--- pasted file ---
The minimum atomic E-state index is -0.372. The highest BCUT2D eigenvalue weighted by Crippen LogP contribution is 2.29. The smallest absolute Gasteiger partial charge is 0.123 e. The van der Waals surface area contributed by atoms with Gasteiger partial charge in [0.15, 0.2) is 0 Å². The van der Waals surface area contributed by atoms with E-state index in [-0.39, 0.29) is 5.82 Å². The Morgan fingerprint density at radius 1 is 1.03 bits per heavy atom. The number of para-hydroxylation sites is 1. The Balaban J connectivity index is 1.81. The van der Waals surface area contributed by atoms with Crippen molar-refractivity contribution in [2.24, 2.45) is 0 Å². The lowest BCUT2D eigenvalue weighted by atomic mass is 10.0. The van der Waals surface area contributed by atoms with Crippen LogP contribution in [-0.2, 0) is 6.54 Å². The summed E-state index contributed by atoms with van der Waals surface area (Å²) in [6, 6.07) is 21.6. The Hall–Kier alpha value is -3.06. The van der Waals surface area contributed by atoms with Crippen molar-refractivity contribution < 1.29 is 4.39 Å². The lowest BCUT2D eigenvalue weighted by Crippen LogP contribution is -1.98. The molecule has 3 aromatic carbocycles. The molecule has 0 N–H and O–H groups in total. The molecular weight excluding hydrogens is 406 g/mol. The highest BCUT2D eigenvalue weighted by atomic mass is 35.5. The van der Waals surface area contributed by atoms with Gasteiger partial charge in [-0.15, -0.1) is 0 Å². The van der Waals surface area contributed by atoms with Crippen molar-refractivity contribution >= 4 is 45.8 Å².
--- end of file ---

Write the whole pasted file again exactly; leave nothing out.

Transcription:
The minimum atomic E-state index is -0.372. The highest BCUT2D eigenvalue weighted by Crippen LogP contribution is 2.29. The smallest absolute Gasteiger partial charge is 0.123 e. The van der Waals surface area contributed by atoms with Gasteiger partial charge in [0.15, 0.2) is 0 Å². The van der Waals surface area contributed by atoms with E-state index in [-0.39, 0.29) is 5.82 Å². The Morgan fingerprint density at radius 1 is 1.03 bits per heavy atom. The number of para-hydroxylation sites is 1. The Balaban J connectivity index is 1.81. The van der Waals surface area contributed by atoms with Crippen molar-refractivity contribution in [2.24, 2.45) is 0 Å². The lowest BCUT2D eigenvalue weighted by atomic mass is 10.0. The van der Waals surface area contributed by atoms with Crippen LogP contribution in [-0.2, 0) is 6.54 Å². The summed E-state index contributed by atoms with van der Waals surface area (Å²) in [6, 6.07) is 21.6. The Hall–Kier alpha value is -3.06. The van der Waals surface area contributed by atoms with Crippen molar-refractivity contribution < 1.29 is 4.39 Å². The lowest BCUT2D eigenvalue weighted by Crippen LogP contribution is -1.98. The molecule has 3 aromatic carbocycles. The molecule has 0 N–H and O–H groups in total. The molecular weight excluding hydrogens is 406 g/mol. The highest BCUT2D eigenvalue weighted by atomic mass is 35.5. The van der Waals surface area contributed by atoms with Gasteiger partial charge in [-0.15, -0.1) is 0 Å². The van der Waals surface area contributed by atoms with Crippen molar-refractivity contribution >= 4 is 45.8 Å².